The future looks bright – as long as it’s circular
Changing society from a 'buy and bin' to a 'rent and return' culture may take a generation to achieve, but the pain in getting there will be worth the effort, says Angus Middleton
No matter how much we recycle, there is always some waste and considerable energy used in the destruction and recreation of products. Even 100% recycling rates would not so much make for a circular economy as an oval one, with inclusion of energy-from-waste just making that oval more eccentric.
Going cradle-to-cradle will always need a push, but the trick is to minimise how energetic that push must be. The more that products and components can be reused or easily reassembled, the more circular our economy will become. There is much talk around this subject, but little agreement on how to make it happen: incremental change, sudden action, market force and legislation are all touted as the solution. All have merits, but all rely on conventional thinking and so miss the mark somewhat.
The metric of the moment appears to be wellbeing, which is being adopted by various government, corporate and NGO organisations. It is a good attempt at combining human activities with the surrounding environment, but in practice puts wealth above wildlife. There is little mention of recycling, let alone truly closing the loop on resource use.
This is unfortunate, since making the economy circular would go a long way to improving most aspects of wellbeing: economic, social and natural. It could even improve personal wellbeing, because there is one way in which we could circle our economy whilst improving all our lifestyles.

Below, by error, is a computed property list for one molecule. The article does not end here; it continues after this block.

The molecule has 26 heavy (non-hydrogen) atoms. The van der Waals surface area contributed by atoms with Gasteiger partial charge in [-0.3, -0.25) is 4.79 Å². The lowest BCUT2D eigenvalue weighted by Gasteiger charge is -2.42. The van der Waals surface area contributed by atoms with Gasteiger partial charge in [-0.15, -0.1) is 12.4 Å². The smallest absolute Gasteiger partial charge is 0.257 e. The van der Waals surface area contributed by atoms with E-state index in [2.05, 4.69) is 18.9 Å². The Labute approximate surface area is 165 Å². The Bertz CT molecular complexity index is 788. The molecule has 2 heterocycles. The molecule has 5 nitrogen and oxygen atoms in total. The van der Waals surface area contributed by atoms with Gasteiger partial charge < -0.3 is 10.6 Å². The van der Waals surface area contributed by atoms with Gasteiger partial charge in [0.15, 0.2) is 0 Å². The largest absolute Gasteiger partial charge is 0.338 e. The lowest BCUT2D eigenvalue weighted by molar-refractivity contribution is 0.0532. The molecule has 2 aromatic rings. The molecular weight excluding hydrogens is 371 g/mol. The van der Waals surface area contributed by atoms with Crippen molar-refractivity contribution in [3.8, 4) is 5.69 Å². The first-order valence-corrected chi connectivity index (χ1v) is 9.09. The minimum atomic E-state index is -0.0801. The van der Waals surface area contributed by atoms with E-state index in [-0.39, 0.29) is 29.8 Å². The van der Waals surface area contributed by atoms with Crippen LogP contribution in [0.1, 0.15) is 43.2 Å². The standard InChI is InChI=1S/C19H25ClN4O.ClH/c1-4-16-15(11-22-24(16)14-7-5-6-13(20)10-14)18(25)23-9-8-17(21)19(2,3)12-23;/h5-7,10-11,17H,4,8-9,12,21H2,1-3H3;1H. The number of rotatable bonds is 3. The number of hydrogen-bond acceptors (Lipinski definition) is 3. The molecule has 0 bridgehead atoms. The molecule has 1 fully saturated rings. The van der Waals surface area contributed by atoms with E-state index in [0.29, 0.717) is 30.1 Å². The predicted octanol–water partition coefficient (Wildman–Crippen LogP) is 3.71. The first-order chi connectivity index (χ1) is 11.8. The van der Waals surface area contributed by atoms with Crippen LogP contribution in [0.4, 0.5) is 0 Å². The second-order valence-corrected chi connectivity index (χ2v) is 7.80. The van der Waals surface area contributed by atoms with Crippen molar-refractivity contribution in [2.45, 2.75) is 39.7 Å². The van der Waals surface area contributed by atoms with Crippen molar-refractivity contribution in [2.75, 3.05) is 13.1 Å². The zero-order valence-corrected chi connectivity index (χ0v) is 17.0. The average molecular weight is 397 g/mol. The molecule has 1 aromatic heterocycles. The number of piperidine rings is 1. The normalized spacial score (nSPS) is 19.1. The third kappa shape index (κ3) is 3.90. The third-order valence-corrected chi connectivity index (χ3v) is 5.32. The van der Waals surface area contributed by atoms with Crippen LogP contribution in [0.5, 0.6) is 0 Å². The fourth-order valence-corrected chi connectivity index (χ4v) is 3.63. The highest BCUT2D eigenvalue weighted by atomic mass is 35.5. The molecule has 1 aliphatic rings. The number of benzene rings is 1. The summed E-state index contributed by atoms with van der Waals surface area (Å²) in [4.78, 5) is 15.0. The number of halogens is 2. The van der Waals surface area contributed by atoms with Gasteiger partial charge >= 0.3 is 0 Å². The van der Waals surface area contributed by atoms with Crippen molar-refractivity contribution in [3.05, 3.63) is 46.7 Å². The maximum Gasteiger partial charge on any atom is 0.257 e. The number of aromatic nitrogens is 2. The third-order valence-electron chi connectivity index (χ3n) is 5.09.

Engineering a more circular, sharing society hinges to a great extent on producer responsibility. Going forward, it will be in companies’ interests to ensure that their products can be reused or easily reassembled, as that is where most profit will lie. Meanwhile those businesses that continue on the cradle-to-grave or even traditional recycling routes will soon be out performed by those firms that reuse component parts.
There will be Darwinian evolution of both designs and their corporate designers, with improved sustainability being the happy by-product. There will a reduction in virgin material consumption, a reduction in energy use and a reduction in waste. This will be good for the economy and good for security of supply.
There will also be a benefit to consumers. They will be able to maintain a reasonably high level of consumption, but do so in a sustainable way as the things they use will not actually be consumed, just altered for the next lap around the economy. This in turn is likely to reduce the price of goods over the medium term and improve employment in the UK. There should also be wider benefits such as an improved balance of payments since raw materials generally originate from abroad.
It should not be too difficult to make this all happen. The next generation are already a ‘warm’ audience, so persuading them to adopt a sharing lifestyle with its many advantages should be relatively easy. That said, it will require government commitment – policies to nudge both industry and consumers in the right direction will be needed, as will some practical alterations such as simplification of waste law.
There will be some complexities and unforeseen challenges, but changing society from buy-and-bin to predominantly rent-and-return will move the UK a long way towards sustainability at comparatively low cost. While this change may be impossible for our generation to achieve, it will not be so for our children and they should reap many advantages.
Angus Middleton is business development director at Argyll Environmental
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